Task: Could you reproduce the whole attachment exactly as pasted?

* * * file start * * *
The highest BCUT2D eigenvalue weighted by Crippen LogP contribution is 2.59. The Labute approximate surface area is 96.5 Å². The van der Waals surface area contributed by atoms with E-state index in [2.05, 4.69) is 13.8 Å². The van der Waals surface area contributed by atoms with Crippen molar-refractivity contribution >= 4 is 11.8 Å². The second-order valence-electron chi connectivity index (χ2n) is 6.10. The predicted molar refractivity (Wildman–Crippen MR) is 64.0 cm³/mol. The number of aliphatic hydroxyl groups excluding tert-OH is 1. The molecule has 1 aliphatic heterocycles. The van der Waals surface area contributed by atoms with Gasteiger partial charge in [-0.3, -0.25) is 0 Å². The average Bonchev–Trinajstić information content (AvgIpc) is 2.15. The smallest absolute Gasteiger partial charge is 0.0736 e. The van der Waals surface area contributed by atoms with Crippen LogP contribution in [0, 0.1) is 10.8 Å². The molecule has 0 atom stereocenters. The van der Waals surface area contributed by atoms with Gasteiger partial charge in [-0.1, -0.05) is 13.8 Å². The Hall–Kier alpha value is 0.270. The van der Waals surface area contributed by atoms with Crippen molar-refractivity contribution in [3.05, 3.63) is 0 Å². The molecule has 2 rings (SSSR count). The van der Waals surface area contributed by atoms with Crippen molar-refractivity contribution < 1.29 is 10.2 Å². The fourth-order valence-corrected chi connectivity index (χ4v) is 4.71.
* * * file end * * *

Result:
The highest BCUT2D eigenvalue weighted by Crippen LogP contribution is 2.59. The Labute approximate surface area is 96.5 Å². The van der Waals surface area contributed by atoms with E-state index in [2.05, 4.69) is 13.8 Å². The van der Waals surface area contributed by atoms with Crippen molar-refractivity contribution >= 4 is 11.8 Å². The second-order valence-electron chi connectivity index (χ2n) is 6.10. The predicted molar refractivity (Wildman–Crippen MR) is 64.0 cm³/mol. The number of aliphatic hydroxyl groups excluding tert-OH is 1. The molecule has 1 aliphatic heterocycles. The van der Waals surface area contributed by atoms with Gasteiger partial charge in [-0.3, -0.25) is 0 Å². The average Bonchev–Trinajstić information content (AvgIpc) is 2.15. The smallest absolute Gasteiger partial charge is 0.0736 e. The van der Waals surface area contributed by atoms with Crippen LogP contribution in [0, 0.1) is 10.8 Å². The molecule has 0 atom stereocenters. The van der Waals surface area contributed by atoms with Gasteiger partial charge in [-0.1, -0.05) is 13.8 Å². The Hall–Kier alpha value is 0.270. The van der Waals surface area contributed by atoms with Crippen molar-refractivity contribution in [3.05, 3.63) is 0 Å². The molecule has 2 rings (SSSR count). The van der Waals surface area contributed by atoms with Crippen molar-refractivity contribution < 1.29 is 10.2 Å². The fourth-order valence-corrected chi connectivity index (χ4v) is 4.71.